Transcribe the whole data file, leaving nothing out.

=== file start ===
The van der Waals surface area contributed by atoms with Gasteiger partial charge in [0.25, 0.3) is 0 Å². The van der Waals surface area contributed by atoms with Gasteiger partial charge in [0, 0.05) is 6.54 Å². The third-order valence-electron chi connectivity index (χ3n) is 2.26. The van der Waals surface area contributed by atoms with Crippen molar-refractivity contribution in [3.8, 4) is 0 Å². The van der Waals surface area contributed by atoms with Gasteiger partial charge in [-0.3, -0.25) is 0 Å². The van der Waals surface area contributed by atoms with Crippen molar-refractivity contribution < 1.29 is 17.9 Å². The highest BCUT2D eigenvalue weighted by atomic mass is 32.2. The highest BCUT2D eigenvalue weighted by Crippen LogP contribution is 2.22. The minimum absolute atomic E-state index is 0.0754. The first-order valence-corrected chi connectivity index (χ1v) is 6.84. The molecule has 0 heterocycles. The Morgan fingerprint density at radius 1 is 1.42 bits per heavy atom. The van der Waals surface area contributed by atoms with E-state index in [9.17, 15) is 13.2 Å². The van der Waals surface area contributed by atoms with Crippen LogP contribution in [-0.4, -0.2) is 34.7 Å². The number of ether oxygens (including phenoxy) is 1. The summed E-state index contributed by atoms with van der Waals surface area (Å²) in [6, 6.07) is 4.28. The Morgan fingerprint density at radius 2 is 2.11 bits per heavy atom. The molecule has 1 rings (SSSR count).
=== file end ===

The van der Waals surface area contributed by atoms with Gasteiger partial charge in [0.25, 0.3) is 0 Å². The van der Waals surface area contributed by atoms with Gasteiger partial charge in [0, 0.05) is 6.54 Å². The third-order valence-electron chi connectivity index (χ3n) is 2.26. The van der Waals surface area contributed by atoms with Crippen molar-refractivity contribution in [3.8, 4) is 0 Å². The van der Waals surface area contributed by atoms with Gasteiger partial charge in [-0.3, -0.25) is 0 Å². The van der Waals surface area contributed by atoms with Crippen molar-refractivity contribution < 1.29 is 17.9 Å². The highest BCUT2D eigenvalue weighted by atomic mass is 32.2. The highest BCUT2D eigenvalue weighted by Crippen LogP contribution is 2.22. The minimum absolute atomic E-state index is 0.0754. The first-order valence-corrected chi connectivity index (χ1v) is 6.84. The molecule has 0 heterocycles. The Morgan fingerprint density at radius 1 is 1.42 bits per heavy atom. The van der Waals surface area contributed by atoms with E-state index in [9.17, 15) is 13.2 Å². The van der Waals surface area contributed by atoms with Crippen LogP contribution in [-0.4, -0.2) is 34.7 Å². The number of ether oxygens (including phenoxy) is 1. The summed E-state index contributed by atoms with van der Waals surface area (Å²) in [6, 6.07) is 4.28. The Morgan fingerprint density at radius 2 is 2.11 bits per heavy atom. The molecule has 1 rings (SSSR count).